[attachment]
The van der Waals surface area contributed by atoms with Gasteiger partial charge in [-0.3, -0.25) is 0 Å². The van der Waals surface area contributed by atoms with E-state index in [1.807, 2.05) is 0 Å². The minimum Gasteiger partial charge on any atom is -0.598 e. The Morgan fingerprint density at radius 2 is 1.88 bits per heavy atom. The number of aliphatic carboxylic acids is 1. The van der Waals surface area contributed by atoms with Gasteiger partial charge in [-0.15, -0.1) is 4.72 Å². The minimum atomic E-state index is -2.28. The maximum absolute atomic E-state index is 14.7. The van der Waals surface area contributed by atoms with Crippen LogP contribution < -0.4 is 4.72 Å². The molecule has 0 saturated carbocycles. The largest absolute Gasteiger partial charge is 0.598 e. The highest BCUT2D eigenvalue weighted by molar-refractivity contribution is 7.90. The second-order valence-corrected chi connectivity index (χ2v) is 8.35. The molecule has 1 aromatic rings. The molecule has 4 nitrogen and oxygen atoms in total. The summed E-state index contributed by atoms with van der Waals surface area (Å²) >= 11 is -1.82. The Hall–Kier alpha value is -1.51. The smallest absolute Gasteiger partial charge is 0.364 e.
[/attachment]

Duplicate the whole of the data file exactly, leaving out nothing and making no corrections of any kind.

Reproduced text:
The van der Waals surface area contributed by atoms with Gasteiger partial charge in [-0.3, -0.25) is 0 Å². The van der Waals surface area contributed by atoms with E-state index in [1.807, 2.05) is 0 Å². The minimum Gasteiger partial charge on any atom is -0.598 e. The Morgan fingerprint density at radius 2 is 1.88 bits per heavy atom. The number of aliphatic carboxylic acids is 1. The van der Waals surface area contributed by atoms with Gasteiger partial charge in [-0.15, -0.1) is 4.72 Å². The minimum atomic E-state index is -2.28. The maximum absolute atomic E-state index is 14.7. The van der Waals surface area contributed by atoms with Crippen LogP contribution < -0.4 is 4.72 Å². The molecule has 0 saturated carbocycles. The largest absolute Gasteiger partial charge is 0.598 e. The highest BCUT2D eigenvalue weighted by molar-refractivity contribution is 7.90. The second-order valence-corrected chi connectivity index (χ2v) is 8.35. The molecule has 1 aromatic rings. The molecule has 4 nitrogen and oxygen atoms in total. The summed E-state index contributed by atoms with van der Waals surface area (Å²) >= 11 is -1.82. The Hall–Kier alpha value is -1.51. The smallest absolute Gasteiger partial charge is 0.364 e.